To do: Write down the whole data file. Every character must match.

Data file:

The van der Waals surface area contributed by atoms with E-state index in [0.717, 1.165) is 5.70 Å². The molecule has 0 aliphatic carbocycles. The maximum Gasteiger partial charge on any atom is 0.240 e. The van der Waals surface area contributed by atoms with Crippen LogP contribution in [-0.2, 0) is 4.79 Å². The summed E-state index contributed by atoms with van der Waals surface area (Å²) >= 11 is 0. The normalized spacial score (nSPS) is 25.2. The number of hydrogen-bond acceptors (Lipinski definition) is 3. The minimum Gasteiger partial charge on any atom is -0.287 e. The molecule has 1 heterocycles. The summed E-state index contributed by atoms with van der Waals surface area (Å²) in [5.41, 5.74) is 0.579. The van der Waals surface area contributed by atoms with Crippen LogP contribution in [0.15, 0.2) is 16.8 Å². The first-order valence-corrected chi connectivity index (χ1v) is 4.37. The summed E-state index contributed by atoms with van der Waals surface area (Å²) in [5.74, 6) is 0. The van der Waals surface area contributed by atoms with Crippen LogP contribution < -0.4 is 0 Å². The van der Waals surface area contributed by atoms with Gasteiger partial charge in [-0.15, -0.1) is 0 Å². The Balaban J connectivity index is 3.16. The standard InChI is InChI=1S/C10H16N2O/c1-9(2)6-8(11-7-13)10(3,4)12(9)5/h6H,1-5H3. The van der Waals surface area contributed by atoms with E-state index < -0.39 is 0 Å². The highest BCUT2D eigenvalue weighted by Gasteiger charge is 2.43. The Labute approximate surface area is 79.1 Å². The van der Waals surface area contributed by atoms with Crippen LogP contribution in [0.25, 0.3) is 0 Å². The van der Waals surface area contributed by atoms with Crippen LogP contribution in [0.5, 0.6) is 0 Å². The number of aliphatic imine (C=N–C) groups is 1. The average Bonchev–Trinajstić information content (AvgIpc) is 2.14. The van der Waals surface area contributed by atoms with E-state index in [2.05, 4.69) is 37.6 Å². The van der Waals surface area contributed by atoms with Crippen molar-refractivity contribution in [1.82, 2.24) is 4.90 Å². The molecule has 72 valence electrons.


The van der Waals surface area contributed by atoms with E-state index in [0.717, 1.165) is 5.70 Å². The molecule has 0 aliphatic carbocycles. The maximum Gasteiger partial charge on any atom is 0.240 e. The van der Waals surface area contributed by atoms with Crippen LogP contribution in [-0.2, 0) is 4.79 Å². The summed E-state index contributed by atoms with van der Waals surface area (Å²) >= 11 is 0. The normalized spacial score (nSPS) is 25.2. The number of hydrogen-bond acceptors (Lipinski definition) is 3. The minimum Gasteiger partial charge on any atom is -0.287 e. The molecule has 1 heterocycles. The summed E-state index contributed by atoms with van der Waals surface area (Å²) in [5.41, 5.74) is 0.579. The van der Waals surface area contributed by atoms with Crippen LogP contribution in [0.15, 0.2) is 16.8 Å². The first-order valence-corrected chi connectivity index (χ1v) is 4.37. The summed E-state index contributed by atoms with van der Waals surface area (Å²) in [5.74, 6) is 0. The van der Waals surface area contributed by atoms with Crippen LogP contribution < -0.4 is 0 Å². The van der Waals surface area contributed by atoms with Gasteiger partial charge in [-0.15, -0.1) is 0 Å². The Balaban J connectivity index is 3.16. The standard InChI is InChI=1S/C10H16N2O/c1-9(2)6-8(11-7-13)10(3,4)12(9)5/h6H,1-5H3. The van der Waals surface area contributed by atoms with E-state index < -0.39 is 0 Å². The highest BCUT2D eigenvalue weighted by Gasteiger charge is 2.43. The Labute approximate surface area is 79.1 Å². The van der Waals surface area contributed by atoms with Crippen LogP contribution in [0.25, 0.3) is 0 Å². The van der Waals surface area contributed by atoms with Crippen LogP contribution in [0.5, 0.6) is 0 Å². The number of aliphatic imine (C=N–C) groups is 1. The average Bonchev–Trinajstić information content (AvgIpc) is 2.14. The van der Waals surface area contributed by atoms with E-state index in [2.05, 4.69) is 37.6 Å². The van der Waals surface area contributed by atoms with Crippen molar-refractivity contribution in [1.82, 2.24) is 4.90 Å². The molecule has 72 valence electrons.